Intel Pentium 4 2.2GHz and 2.0GHz Northwood Processors Review

Intel's Pentium 4 2.2GHz. and 2.0AGHz. Northwood Processors - Page 4


Intel's Pentium 4 2.2GHz. and 2.0AGHz. Processors
"Northwood" Enters The Arena

By, Dave Altavilla
January 7, 2002

We'll finish up our testing with the incomparable Quake 3 Time Demo run. 

Benchmarks and Comparisons
Quake 3 Time Demo Benchmark

Once again, in an effort to isolate raw host processor horsepower, we have turned the graphical settings down to a low resolution 640X480 run with 16 bit color.  Additionally, geometry and texture settings were left low.  The CPUs in this test should be left with the ability to drive as many polygons, through the GeForce3s that we used, as they can muster.


Here we see a more modest but significant gain of about 7% for the 2GHz. Northwood and 12% for the 2.2GHz. CPU.  Again, Intel widens the gap in this gaming benchmark, between itself and the Athlon XP1900+.  Even with XP2000+ chips around the corner, we would be hard pressed to believe it could score higher than a 2.2GHz. Northwood Pentium 4.

We see now what Intel would have liked to deliver in the first incarnation of the Pentium 4 processor.  However, with modern fab process technologies in the .18 micron range, at the time of it's first launch, cache sizes had to be chopped and clock speeds held back in return for acceptable yields.  With .13 micron technology now in full volume production in the Intel fabs, Intel can finally realize the full potential of the architecture they have been developing with the Pentium 4 all this time.  At 2.2GHz. the Pentium 4 is the highest clock speed processor on the planet right now.  Higher clock cycles do not always translate to higher performance, as we all know.  However, you cannot argue the fact that the Pentium 4, with all of its 2.2GHz. of bandwidth, shows impressive power in demanding applications.  Although the Athlon XP still seems to have an edge in office applications, like those tested in the Winstone tests, we are sure the average end user would have a tough time perceiving the difference between a high end Athlon and a Pentium 4, in these tasks.  Intel's focus on the Floating Point and Multimedia performance, we feel is very much on target, for this is where processing power is going to be required most, moving forward.  Word processors just don't need a 2GHz. processor to run with acceptable performance.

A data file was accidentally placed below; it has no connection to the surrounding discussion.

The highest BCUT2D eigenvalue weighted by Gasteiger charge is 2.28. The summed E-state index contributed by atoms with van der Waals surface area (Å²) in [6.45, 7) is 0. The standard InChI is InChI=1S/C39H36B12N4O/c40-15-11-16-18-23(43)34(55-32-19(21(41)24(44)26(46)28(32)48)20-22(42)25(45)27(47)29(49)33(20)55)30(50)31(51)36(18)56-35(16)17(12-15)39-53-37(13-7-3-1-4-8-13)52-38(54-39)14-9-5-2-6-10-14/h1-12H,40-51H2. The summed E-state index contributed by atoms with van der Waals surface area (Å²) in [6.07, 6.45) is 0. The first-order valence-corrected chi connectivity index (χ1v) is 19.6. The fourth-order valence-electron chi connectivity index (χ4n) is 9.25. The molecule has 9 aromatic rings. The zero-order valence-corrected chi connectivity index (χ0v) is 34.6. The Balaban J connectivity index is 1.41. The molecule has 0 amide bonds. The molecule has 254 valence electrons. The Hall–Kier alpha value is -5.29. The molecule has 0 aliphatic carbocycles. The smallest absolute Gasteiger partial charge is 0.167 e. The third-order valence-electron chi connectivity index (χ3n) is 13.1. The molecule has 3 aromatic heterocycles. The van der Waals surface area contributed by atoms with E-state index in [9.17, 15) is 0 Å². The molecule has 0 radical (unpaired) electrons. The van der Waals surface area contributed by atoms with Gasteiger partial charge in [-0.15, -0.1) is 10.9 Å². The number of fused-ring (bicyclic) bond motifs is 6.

In addition, you have seen a glimpse of  what is to come in our over-clocking tests.  Our 2.2GHz. chip reached 2.6+GHz without too much effort or extra voltage.  Once again, you get the feeling that Intel is releasing higher follow on speed bins of the part, almost at will.  We are looking forward to the day, in the not so distant future, where we'll have 3GHz. under the hood.  Let's not forget Intel's promised "Hyper-Threading" technology, which will effectively make one physical processor look like two logical processors to the operating system.  With the ability to execute different tasks simultaneously using common system resources, the Pentium 4 should, if all goes as Intel plans, really begin to shine.  We'll have to wait and see how things pan out.  For now, we'll thank "deep sub-micron" technology (very deep) for smiling upon us once again and delivering even more power.

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